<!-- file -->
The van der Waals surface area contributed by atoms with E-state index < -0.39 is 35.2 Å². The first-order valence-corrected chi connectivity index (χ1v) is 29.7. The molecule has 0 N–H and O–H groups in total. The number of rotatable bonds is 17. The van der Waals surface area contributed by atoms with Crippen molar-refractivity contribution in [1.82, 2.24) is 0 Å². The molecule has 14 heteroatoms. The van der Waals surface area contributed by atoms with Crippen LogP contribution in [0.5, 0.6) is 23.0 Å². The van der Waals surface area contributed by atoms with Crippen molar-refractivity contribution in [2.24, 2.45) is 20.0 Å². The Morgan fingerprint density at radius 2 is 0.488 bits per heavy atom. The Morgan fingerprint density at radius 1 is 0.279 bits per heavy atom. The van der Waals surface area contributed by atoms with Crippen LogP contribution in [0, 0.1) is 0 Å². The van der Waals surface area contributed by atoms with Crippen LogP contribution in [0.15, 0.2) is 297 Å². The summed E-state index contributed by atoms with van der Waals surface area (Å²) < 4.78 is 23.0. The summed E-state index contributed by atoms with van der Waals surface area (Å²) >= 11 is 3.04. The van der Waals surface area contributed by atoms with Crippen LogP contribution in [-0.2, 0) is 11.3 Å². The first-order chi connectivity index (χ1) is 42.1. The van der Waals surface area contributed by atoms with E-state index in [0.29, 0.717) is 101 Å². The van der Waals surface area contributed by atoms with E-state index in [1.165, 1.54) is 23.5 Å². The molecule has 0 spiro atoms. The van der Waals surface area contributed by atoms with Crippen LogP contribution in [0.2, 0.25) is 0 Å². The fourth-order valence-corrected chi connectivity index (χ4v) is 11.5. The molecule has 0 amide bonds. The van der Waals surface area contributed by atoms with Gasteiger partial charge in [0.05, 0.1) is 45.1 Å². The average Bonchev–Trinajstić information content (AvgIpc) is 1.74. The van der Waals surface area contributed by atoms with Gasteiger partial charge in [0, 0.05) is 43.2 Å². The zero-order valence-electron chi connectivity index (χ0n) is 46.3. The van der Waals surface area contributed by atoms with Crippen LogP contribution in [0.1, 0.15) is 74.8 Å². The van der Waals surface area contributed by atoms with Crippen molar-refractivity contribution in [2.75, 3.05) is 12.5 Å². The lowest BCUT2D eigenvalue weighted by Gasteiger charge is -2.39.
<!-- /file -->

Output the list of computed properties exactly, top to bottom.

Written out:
The van der Waals surface area contributed by atoms with E-state index < -0.39 is 35.2 Å². The first-order valence-corrected chi connectivity index (χ1v) is 29.7. The molecule has 0 N–H and O–H groups in total. The number of rotatable bonds is 17. The van der Waals surface area contributed by atoms with Crippen molar-refractivity contribution in [1.82, 2.24) is 0 Å². The molecule has 14 heteroatoms. The van der Waals surface area contributed by atoms with Crippen LogP contribution in [0.5, 0.6) is 23.0 Å². The van der Waals surface area contributed by atoms with Crippen molar-refractivity contribution in [2.24, 2.45) is 20.0 Å². The Morgan fingerprint density at radius 2 is 0.488 bits per heavy atom. The Morgan fingerprint density at radius 1 is 0.279 bits per heavy atom. The van der Waals surface area contributed by atoms with Crippen LogP contribution in [0, 0.1) is 0 Å². The van der Waals surface area contributed by atoms with Crippen LogP contribution in [0.15, 0.2) is 297 Å². The summed E-state index contributed by atoms with van der Waals surface area (Å²) < 4.78 is 23.0. The summed E-state index contributed by atoms with van der Waals surface area (Å²) >= 11 is 3.04. The van der Waals surface area contributed by atoms with Crippen LogP contribution in [-0.2, 0) is 11.3 Å². The first-order chi connectivity index (χ1) is 42.1. The van der Waals surface area contributed by atoms with E-state index in [0.29, 0.717) is 101 Å². The van der Waals surface area contributed by atoms with E-state index in [1.165, 1.54) is 23.5 Å². The molecule has 0 spiro atoms. The van der Waals surface area contributed by atoms with Crippen LogP contribution in [0.2, 0.25) is 0 Å². The fourth-order valence-corrected chi connectivity index (χ4v) is 11.5. The molecule has 0 amide bonds. The van der Waals surface area contributed by atoms with Gasteiger partial charge in [0.05, 0.1) is 45.1 Å². The average Bonchev–Trinajstić information content (AvgIpc) is 1.74. The van der Waals surface area contributed by atoms with Gasteiger partial charge in [0, 0.05) is 43.2 Å². The zero-order valence-electron chi connectivity index (χ0n) is 46.3. The van der Waals surface area contributed by atoms with Crippen LogP contribution in [0.1, 0.15) is 74.8 Å². The van der Waals surface area contributed by atoms with Crippen molar-refractivity contribution in [2.75, 3.05) is 12.5 Å². The lowest BCUT2D eigenvalue weighted by Gasteiger charge is -2.39.